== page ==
Everyone who had read the Lost Puzzler talks about the Tarakan Highway chase scene between a weaponless SuperTruck and five pirate Sharks. The action there is very cinematic and was a lot of fun to write. My own favorite scene is a faceoff between Galinak, one of the main characters, and an angry Troll in Margat’s Den, the city’s toughest tavern. The Audio book gives Galinak a rough Scottish accent which is exactly how I imagined him (and I had no connection with the Audio Book artists).

Which one character out of all your books was your favorite to write about? What about the hardest to write about? 

All the scenes in which Galinak appears in had me smiling when I was writing them. He is simply a likable character with plenty of rough and ready one liners which still cracks me up.
The hardest scene to write was when Rafik’s father discovers that the cursed tattoos appeared on his son’s fingers, marking him as a Puzzler. What would I have done if my child would have contracted a curse that would put the entire family in jeopardy? I am a father myself and the scene was very difficult for me to write.

What Other Projects can we look forward to reading from you?

I am working at the moment on the Sequel to the lost Puzzler, Puzzler’s war. The second book will give a satisfactory conclusion to the mysteries and storyline but maybe there would be a room for another story of the chronicles. I guess it depends on the reaction of the readers…
In the meantime, I have several other ideas, a fantasy story about music and Bard’s Magic which is very close to my heart since I have been writing it off and on for even longer than The Lost Puzzler. I have been toying with a story about a goblin private detective named Grooch, teaming up with a pacifist fallen paladin, a cigar smoking good for nothing imp and an assassin weresheep…

Eyal Kless is a classical violinist who enjoys an international career both as a performer and a teacher. Born in Israel, Eyal has travelled the world extensively, living several years in Dublin, London, Manchester, and Vienna, before returning to Tel Aviv. His first novel, Rocca's Violin, was published in Hebrew in 2008 by Korim Publishers. Eyal currently teaches violin in the Buchmann-Mehta School of Music at Tel Aviv University, and performs with the Israel Haydn String Quartet, which he founded.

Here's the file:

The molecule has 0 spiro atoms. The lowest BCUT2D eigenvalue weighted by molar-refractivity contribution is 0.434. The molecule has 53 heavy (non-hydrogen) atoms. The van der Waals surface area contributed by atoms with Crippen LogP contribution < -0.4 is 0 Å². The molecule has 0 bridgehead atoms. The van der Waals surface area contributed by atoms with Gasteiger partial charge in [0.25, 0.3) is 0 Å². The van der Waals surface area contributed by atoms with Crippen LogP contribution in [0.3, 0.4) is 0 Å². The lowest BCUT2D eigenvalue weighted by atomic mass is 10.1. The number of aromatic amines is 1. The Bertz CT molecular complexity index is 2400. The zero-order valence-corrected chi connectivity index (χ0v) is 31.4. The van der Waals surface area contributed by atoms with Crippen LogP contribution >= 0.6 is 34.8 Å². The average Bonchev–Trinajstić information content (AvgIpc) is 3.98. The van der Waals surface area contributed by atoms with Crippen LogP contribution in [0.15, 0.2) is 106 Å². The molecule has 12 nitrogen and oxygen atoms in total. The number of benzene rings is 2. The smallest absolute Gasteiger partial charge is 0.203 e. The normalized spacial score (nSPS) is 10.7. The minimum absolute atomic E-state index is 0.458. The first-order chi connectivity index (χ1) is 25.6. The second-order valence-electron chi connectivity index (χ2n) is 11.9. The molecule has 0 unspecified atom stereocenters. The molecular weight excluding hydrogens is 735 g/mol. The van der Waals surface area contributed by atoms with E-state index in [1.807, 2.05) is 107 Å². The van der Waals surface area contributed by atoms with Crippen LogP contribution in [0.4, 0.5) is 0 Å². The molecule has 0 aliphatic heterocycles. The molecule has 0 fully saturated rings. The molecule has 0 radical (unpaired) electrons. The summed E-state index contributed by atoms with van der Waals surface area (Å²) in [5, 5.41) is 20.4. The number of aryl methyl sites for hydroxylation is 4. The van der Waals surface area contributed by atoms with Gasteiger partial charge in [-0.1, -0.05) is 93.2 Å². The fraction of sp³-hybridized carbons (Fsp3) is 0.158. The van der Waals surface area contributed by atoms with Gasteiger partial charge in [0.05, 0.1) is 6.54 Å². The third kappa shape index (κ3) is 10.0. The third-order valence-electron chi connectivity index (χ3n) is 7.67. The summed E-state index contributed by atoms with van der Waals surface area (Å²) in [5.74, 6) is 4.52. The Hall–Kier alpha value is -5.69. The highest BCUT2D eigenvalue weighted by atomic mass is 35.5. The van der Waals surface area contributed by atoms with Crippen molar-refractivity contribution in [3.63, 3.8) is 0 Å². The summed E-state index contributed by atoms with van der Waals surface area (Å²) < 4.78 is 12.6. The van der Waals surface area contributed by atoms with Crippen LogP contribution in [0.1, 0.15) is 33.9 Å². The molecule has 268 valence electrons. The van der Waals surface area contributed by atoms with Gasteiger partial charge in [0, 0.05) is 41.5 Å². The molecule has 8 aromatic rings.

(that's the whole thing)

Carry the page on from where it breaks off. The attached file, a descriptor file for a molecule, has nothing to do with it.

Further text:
Find Eyal and his books

The Lost Puzzler
Amazon  BN
A brilliantly written, page-turning, post-dystopian debut from Eyal Kless, about a society hoping to salvage the technology of a lost generation, a mysterious missing boy who can open doors no one else can, and a scribe who must piece together the past to determine humanity’s future.

More than a hundred years have passed since the Catastrophe brought humanity to the brink of extinction. Those who survived are changed. The Wildeners have reverted to the old ways—but with new Gods—while others place their faith in the technology that once powered their lost civilization.

In the mysterious City of Towers, the center of the destroyed Tarakan empire, a lowly scribe of the Guild of Historians is charged with a dangerous assignment. He must venture into the wilds beyond the glass and steel towers to discover the fate of a child who mysteriously disappeared more than a decade before. Born of a rare breed of marked people, the child, Rafik—known as “The Key”—was one of a special few with the power to restore this lost civilization to glory once again.

In a world riven by fear and violence, where tattooed mutants, manic truckers, warring guilds and greedy mercenaries battle for survival, this one boy may have singlehandedly destroyed humanity’s only chance for salvation—unless the scribe can figure out what happened to him.